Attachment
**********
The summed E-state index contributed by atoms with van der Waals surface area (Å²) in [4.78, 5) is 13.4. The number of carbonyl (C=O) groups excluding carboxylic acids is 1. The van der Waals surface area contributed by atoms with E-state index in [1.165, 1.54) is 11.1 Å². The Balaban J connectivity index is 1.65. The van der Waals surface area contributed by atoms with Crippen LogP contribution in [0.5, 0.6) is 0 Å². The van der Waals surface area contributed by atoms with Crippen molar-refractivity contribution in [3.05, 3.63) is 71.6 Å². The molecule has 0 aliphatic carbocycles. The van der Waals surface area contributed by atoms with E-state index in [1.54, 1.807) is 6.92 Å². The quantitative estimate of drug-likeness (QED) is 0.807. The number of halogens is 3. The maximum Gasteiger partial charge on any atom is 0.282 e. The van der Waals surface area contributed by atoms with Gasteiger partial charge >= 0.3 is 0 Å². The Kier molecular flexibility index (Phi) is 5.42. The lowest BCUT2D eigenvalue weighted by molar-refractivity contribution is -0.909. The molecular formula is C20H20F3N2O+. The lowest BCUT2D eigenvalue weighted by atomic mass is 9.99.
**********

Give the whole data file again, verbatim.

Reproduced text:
The summed E-state index contributed by atoms with van der Waals surface area (Å²) in [4.78, 5) is 13.4. The number of carbonyl (C=O) groups excluding carboxylic acids is 1. The van der Waals surface area contributed by atoms with E-state index in [1.165, 1.54) is 11.1 Å². The Balaban J connectivity index is 1.65. The van der Waals surface area contributed by atoms with Crippen LogP contribution in [0.5, 0.6) is 0 Å². The van der Waals surface area contributed by atoms with Crippen molar-refractivity contribution in [3.05, 3.63) is 71.6 Å². The molecule has 0 aliphatic carbocycles. The van der Waals surface area contributed by atoms with E-state index in [1.54, 1.807) is 6.92 Å². The quantitative estimate of drug-likeness (QED) is 0.807. The number of halogens is 3. The maximum Gasteiger partial charge on any atom is 0.282 e. The van der Waals surface area contributed by atoms with Gasteiger partial charge >= 0.3 is 0 Å². The Kier molecular flexibility index (Phi) is 5.42. The lowest BCUT2D eigenvalue weighted by molar-refractivity contribution is -0.909. The molecular formula is C20H20F3N2O+. The lowest BCUT2D eigenvalue weighted by atomic mass is 9.99.